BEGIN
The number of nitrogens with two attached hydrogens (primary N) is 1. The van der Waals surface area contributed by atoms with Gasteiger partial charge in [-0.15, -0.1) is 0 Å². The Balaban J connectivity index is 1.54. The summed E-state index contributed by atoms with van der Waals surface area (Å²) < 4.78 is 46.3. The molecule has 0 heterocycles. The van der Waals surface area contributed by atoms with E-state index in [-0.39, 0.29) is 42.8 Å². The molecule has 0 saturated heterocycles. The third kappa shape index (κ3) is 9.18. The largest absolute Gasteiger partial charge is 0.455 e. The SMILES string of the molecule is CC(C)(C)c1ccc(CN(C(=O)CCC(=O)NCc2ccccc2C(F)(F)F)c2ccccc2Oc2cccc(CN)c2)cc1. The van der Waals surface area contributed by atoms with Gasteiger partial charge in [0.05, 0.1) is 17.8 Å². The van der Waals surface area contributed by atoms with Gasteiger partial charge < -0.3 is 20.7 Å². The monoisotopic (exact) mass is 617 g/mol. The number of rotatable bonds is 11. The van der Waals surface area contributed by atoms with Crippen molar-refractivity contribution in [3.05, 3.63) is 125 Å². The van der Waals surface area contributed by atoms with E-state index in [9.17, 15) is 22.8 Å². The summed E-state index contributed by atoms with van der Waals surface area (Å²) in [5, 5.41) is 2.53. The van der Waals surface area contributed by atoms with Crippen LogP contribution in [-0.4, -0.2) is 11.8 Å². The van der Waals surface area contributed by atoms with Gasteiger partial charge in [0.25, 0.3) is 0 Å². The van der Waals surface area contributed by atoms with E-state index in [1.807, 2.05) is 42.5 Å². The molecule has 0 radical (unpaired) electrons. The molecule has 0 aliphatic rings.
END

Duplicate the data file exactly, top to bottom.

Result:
The number of nitrogens with two attached hydrogens (primary N) is 1. The van der Waals surface area contributed by atoms with Gasteiger partial charge in [-0.15, -0.1) is 0 Å². The Balaban J connectivity index is 1.54. The summed E-state index contributed by atoms with van der Waals surface area (Å²) < 4.78 is 46.3. The molecule has 0 heterocycles. The van der Waals surface area contributed by atoms with E-state index in [-0.39, 0.29) is 42.8 Å². The molecule has 0 saturated heterocycles. The third kappa shape index (κ3) is 9.18. The largest absolute Gasteiger partial charge is 0.455 e. The SMILES string of the molecule is CC(C)(C)c1ccc(CN(C(=O)CCC(=O)NCc2ccccc2C(F)(F)F)c2ccccc2Oc2cccc(CN)c2)cc1. The van der Waals surface area contributed by atoms with Gasteiger partial charge in [0.05, 0.1) is 17.8 Å². The van der Waals surface area contributed by atoms with Gasteiger partial charge < -0.3 is 20.7 Å². The monoisotopic (exact) mass is 617 g/mol. The number of rotatable bonds is 11. The van der Waals surface area contributed by atoms with Crippen molar-refractivity contribution in [3.05, 3.63) is 125 Å². The van der Waals surface area contributed by atoms with E-state index in [9.17, 15) is 22.8 Å². The summed E-state index contributed by atoms with van der Waals surface area (Å²) in [5, 5.41) is 2.53. The van der Waals surface area contributed by atoms with Crippen LogP contribution in [-0.4, -0.2) is 11.8 Å². The van der Waals surface area contributed by atoms with Gasteiger partial charge in [0.25, 0.3) is 0 Å². The van der Waals surface area contributed by atoms with E-state index in [1.807, 2.05) is 42.5 Å². The molecule has 0 radical (unpaired) electrons. The molecule has 0 aliphatic rings.